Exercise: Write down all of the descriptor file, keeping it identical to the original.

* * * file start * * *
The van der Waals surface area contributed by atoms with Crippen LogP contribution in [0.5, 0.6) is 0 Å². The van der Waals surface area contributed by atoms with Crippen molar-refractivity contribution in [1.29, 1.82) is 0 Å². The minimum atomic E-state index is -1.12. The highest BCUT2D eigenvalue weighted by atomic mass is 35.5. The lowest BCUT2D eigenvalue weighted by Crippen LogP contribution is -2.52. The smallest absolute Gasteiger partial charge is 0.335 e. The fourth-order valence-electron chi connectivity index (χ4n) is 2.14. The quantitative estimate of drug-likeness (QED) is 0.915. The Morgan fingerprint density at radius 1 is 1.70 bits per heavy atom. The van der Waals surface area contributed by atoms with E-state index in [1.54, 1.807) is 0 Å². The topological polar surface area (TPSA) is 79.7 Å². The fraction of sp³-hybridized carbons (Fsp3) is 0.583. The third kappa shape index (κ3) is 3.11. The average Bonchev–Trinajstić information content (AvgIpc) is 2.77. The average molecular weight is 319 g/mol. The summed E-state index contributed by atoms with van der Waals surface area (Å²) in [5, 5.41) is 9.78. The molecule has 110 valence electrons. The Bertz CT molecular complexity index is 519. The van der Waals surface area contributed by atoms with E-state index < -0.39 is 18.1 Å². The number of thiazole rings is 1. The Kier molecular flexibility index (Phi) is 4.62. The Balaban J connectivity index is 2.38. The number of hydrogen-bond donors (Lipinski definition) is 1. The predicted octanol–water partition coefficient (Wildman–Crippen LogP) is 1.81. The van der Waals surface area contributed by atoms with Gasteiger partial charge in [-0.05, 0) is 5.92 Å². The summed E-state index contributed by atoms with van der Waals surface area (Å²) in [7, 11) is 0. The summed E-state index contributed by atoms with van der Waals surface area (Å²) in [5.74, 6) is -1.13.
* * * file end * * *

The van der Waals surface area contributed by atoms with Crippen LogP contribution in [0.5, 0.6) is 0 Å². The van der Waals surface area contributed by atoms with Crippen molar-refractivity contribution in [1.29, 1.82) is 0 Å². The minimum atomic E-state index is -1.12. The highest BCUT2D eigenvalue weighted by atomic mass is 35.5. The lowest BCUT2D eigenvalue weighted by Crippen LogP contribution is -2.52. The smallest absolute Gasteiger partial charge is 0.335 e. The fourth-order valence-electron chi connectivity index (χ4n) is 2.14. The quantitative estimate of drug-likeness (QED) is 0.915. The Morgan fingerprint density at radius 1 is 1.70 bits per heavy atom. The van der Waals surface area contributed by atoms with E-state index in [1.54, 1.807) is 0 Å². The topological polar surface area (TPSA) is 79.7 Å². The fraction of sp³-hybridized carbons (Fsp3) is 0.583. The third kappa shape index (κ3) is 3.11. The average Bonchev–Trinajstić information content (AvgIpc) is 2.77. The average molecular weight is 319 g/mol. The summed E-state index contributed by atoms with van der Waals surface area (Å²) in [5, 5.41) is 9.78. The molecule has 110 valence electrons. The Bertz CT molecular complexity index is 519. The van der Waals surface area contributed by atoms with E-state index < -0.39 is 18.1 Å². The number of thiazole rings is 1. The Kier molecular flexibility index (Phi) is 4.62. The Balaban J connectivity index is 2.38. The number of hydrogen-bond donors (Lipinski definition) is 1. The predicted octanol–water partition coefficient (Wildman–Crippen LogP) is 1.81. The van der Waals surface area contributed by atoms with Gasteiger partial charge in [-0.05, 0) is 5.92 Å². The summed E-state index contributed by atoms with van der Waals surface area (Å²) in [7, 11) is 0. The summed E-state index contributed by atoms with van der Waals surface area (Å²) in [5.74, 6) is -1.13.